score to define stroke risk in this study, but it should be     with the prescribing of a DOAC over warfarin. TableS3. Factors which
                                                                remained significant in the multivariate model. FigS1. Rate of prescribing
acknowledged that this score was not recommended
                                                                of OACs in the AF population over time. FigS2. Risk difference of being
until 2010 [15]. The CHA2DS2-VASc score replaced the            prescribed an OAC by smoking status. FigS3. Risk difference of being
CHADS2 score as it was found to better discriminate             prescribed an OAC by alcohol status. FigS4. Risk difference of being pre-
                                                                scribed an OAC stroke and bleeding risk.
truly low-risk patients [15]. The guidance on when to
anticoagulate has also changed over the study period:
the 2006 NICE guidelines [48] recommended that those           Acknowledgements
                                                               Not applicable
at moderate risk (as per the CHADS2 score) should con-
sider aspirin or an anticoagulant whereas the 2014 NICE
                                                               Authors’ contributions
guideline [5] no longer recommends aspirin. We have            All authors were involved in the study design, protocol generation and
not considered aspirin use as it is no longer recom-           critical review and approval of the final version of the manuscript. AM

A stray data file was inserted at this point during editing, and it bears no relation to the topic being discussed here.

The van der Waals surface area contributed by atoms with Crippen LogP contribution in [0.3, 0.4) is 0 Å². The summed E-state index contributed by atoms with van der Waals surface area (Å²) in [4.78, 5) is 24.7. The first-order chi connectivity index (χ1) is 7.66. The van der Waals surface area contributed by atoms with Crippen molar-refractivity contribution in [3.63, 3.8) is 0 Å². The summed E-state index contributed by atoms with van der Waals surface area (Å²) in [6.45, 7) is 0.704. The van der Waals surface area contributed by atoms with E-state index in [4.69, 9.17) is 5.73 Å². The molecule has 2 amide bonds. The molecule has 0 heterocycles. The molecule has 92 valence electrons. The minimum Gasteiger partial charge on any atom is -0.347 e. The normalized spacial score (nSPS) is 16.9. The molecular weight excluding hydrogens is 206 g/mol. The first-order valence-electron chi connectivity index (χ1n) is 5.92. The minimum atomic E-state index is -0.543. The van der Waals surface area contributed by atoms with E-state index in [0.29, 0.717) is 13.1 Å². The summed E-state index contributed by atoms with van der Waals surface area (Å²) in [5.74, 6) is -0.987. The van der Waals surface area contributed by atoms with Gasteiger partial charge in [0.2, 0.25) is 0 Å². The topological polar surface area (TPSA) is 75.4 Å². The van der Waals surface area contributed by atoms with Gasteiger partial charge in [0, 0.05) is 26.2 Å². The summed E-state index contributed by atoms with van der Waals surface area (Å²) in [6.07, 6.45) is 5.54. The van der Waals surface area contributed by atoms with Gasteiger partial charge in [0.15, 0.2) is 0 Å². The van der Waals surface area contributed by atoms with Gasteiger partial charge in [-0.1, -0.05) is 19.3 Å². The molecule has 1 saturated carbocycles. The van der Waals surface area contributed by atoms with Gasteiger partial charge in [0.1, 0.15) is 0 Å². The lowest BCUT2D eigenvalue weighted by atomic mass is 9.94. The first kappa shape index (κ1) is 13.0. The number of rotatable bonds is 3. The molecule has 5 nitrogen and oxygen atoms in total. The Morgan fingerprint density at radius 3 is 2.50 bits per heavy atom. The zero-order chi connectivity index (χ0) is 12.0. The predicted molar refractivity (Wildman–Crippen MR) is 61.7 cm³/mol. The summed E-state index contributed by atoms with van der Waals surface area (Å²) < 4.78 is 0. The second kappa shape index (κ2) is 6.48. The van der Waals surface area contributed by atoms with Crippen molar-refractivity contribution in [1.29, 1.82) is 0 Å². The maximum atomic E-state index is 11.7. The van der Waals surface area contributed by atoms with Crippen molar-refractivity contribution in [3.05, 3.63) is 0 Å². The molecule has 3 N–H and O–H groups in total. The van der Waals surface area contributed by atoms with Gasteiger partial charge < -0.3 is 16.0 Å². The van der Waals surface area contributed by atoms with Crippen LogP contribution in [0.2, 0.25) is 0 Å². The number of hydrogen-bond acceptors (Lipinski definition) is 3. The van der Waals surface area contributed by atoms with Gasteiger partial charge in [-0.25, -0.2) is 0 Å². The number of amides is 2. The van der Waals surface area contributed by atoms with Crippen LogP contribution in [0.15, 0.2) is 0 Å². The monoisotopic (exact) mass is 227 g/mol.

mended, and our focus was on anticoagulation.                  collected and analysed the data and wrote the manuscript. JS wrote the
                                                               algorithms, mapped the prescription data and provided support with data
                                                               analysis. AMcG provided support with data analysis. TJW provided clinical
Conclusions                                                    input to code list development for co-morbidities. MCW contributed to study
This study has shown that whilst the incidence of anti-        design and critically reviewed the protocol, results and all versions of the
                                                               manuscript. The authors read and approved the final manuscript.
coagulant prescribing was five times higher in 2017 than
2003 in older people for stroke prevention in AF, there        Funding
are still substantial differences in who is prescribed these   This study was supported by a research training fellowship for AM from The
medications based on their demographics and comorbid-          Dunhill Medical Trust [grant number RTF109/0117]. The funder had no role
                                                               in the data collection, analysis, interpretation of data or writing the
ities. Advancing age and dementia have consistently            manuscript.
been associated with reduced OAC prescribing by up to
40% since 2003, but neither are contraindications. Fur-        Availability of data and materials
ther research is needed to establish the absolute risks        The data that support the findings of this study are available from the
                                                               Clinical Practice Research Datalink, but restrictions apply to the availability of
and benefits in these groups to enable better informed         these data, which were used under license for the current study, and so are